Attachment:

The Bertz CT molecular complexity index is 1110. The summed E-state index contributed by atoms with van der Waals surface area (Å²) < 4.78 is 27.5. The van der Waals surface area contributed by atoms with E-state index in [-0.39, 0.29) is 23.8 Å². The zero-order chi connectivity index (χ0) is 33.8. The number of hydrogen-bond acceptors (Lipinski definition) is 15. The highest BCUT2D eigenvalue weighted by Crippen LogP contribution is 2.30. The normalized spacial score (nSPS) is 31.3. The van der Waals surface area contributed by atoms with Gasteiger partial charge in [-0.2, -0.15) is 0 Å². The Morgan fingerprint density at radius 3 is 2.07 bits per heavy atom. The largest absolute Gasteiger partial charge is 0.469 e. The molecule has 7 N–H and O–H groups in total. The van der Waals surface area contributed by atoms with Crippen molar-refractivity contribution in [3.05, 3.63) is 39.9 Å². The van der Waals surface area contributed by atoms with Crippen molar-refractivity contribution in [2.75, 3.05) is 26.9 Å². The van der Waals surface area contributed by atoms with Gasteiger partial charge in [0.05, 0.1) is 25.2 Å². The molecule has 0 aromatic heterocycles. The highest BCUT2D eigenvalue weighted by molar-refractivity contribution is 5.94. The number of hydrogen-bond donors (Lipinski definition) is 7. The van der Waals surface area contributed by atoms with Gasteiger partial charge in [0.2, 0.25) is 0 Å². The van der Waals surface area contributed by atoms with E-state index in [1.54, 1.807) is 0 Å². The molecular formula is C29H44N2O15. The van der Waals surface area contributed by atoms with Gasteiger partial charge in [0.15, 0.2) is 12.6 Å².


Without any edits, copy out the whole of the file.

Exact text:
The Bertz CT molecular complexity index is 1110. The summed E-state index contributed by atoms with van der Waals surface area (Å²) < 4.78 is 27.5. The van der Waals surface area contributed by atoms with E-state index in [-0.39, 0.29) is 23.8 Å². The zero-order chi connectivity index (χ0) is 33.8. The number of hydrogen-bond acceptors (Lipinski definition) is 15. The highest BCUT2D eigenvalue weighted by Crippen LogP contribution is 2.30. The normalized spacial score (nSPS) is 31.3. The van der Waals surface area contributed by atoms with Gasteiger partial charge in [-0.2, -0.15) is 0 Å². The Morgan fingerprint density at radius 3 is 2.07 bits per heavy atom. The largest absolute Gasteiger partial charge is 0.469 e. The molecule has 7 N–H and O–H groups in total. The van der Waals surface area contributed by atoms with Crippen molar-refractivity contribution in [3.05, 3.63) is 39.9 Å². The van der Waals surface area contributed by atoms with Crippen molar-refractivity contribution in [2.75, 3.05) is 26.9 Å². The van der Waals surface area contributed by atoms with Gasteiger partial charge in [0.05, 0.1) is 25.2 Å². The molecule has 0 aromatic heterocycles. The highest BCUT2D eigenvalue weighted by molar-refractivity contribution is 5.94. The number of hydrogen-bond donors (Lipinski definition) is 7. The van der Waals surface area contributed by atoms with Gasteiger partial charge in [0.2, 0.25) is 0 Å². The van der Waals surface area contributed by atoms with E-state index in [1.54, 1.807) is 0 Å². The molecular formula is C29H44N2O15. The van der Waals surface area contributed by atoms with Gasteiger partial charge in [0.15, 0.2) is 12.6 Å².